While there are some people who go around deliberately slurring the work of the committee by saying we are focusing singularly, I can assure you: to the Labor members—even though I don't always agree with their line of questioning—we give full ambit, to make sure that we challenge every part of our financial services system so that it's acting in the best interests of the Australian consumer, unapologetically. And our expectation is that APRA and ASIC do the same.

I will say that I actually have some concerns around the practical operation of this bill because, while it is a good thing that the burden of responsibility for covering the costs of APRA is shared, one of the biggest concerns I have out of the royal commission is the broad capture that occurs between financial institutions and the regulators. We should never allow a situation where the heavy burden of the cost of running the regulator falls onto too few hands and shoulders because, when it does, it raises questions about whether the regulators are prepared to use the full extent of their powers against those who are, ultimately, compelled to feed them.

So, while I support this piece of legislation, I make it clear: we are watching you, APRA, and we are watching you, ASIC, to make sure that you are doing your job. You are entrusted, on behalf of the people of Australia and this parliament, with holding our financial institutions to account—and let me make it clear: all financial institutions. It's not just about pursuing the easy wins that appear in the newspapers from time to time, where you can take legal cases to represent activity and responsiveness. The expectation is: where there is misconduct, it will be revealed; where institutions mismanage, you will pursue them. And that goes across the whole structure of the financial services system.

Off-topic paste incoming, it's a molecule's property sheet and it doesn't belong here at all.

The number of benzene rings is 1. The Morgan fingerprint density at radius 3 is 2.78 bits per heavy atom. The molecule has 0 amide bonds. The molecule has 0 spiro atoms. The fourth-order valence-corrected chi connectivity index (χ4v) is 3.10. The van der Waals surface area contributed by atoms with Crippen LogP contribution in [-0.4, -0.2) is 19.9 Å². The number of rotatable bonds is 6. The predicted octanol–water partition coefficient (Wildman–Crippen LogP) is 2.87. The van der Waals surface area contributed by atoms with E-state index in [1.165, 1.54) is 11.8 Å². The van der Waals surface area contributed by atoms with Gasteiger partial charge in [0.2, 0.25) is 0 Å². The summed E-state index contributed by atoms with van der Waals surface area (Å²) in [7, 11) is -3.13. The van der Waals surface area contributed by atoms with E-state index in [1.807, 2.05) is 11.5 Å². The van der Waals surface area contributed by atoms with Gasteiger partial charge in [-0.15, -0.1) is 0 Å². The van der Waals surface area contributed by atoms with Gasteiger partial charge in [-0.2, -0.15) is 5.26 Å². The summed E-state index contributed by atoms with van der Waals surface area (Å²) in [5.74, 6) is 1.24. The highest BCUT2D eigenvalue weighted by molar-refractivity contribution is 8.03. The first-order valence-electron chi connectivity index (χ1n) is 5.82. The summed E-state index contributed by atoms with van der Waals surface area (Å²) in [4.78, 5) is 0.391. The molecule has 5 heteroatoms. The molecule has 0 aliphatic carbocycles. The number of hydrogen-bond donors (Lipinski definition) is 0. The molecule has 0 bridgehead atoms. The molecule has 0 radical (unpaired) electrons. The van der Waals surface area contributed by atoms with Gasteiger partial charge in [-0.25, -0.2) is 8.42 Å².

I go back to the example I used just before, of ME Bank. When I look at some of the questions on notice to them that I have submitted as chair and then at the answers they have provided, it is increasingly clear to me that there are questionable financial practices within that institution, and I will have more to say about that in the future. That underlies the valuations and the assets of funds, and the retirement security that Australians have, that leads to the financial stability of the nation. APRA has a job to do to make sure that those valuations are credible. It has a responsibility to make sure that, when reports are audited, they're factual, they're evidence based, they're credible and they're comparable to other financial institutions, and that nobody is cooking the books. Anybody who thinks that simply asking questions on these important matters is an inappropriate use of this parliament's time or the committee's time is delusional, because, when you turn a blind eye to the conduct that we are supposed to be inquiring into, that is where misconduct festers. It is not in light; it is in darkness. It's what people think that they can get away with.

We saw that at the last election. Labor thought they could get away with removing up to a third of the income of Australian retirees. The economics committee provided a platform for Australian retirees to stand up and speak out and to highlight the misinformation—where people who had sacrificed their whole lives, who were living on marginal incomes, were going to be pushed below the poverty line; where families that had set up small pools of shares to support loved ones into the future were going to be robbed; and, where Australian retirees thought they could turn to security, it would have been denied. It exposed a difficult truth. Regulators have the job to expose difficult truths too—to tell the truth and to bring light to dark places. In passing this legislation, we should expect APRA to stand up and step up.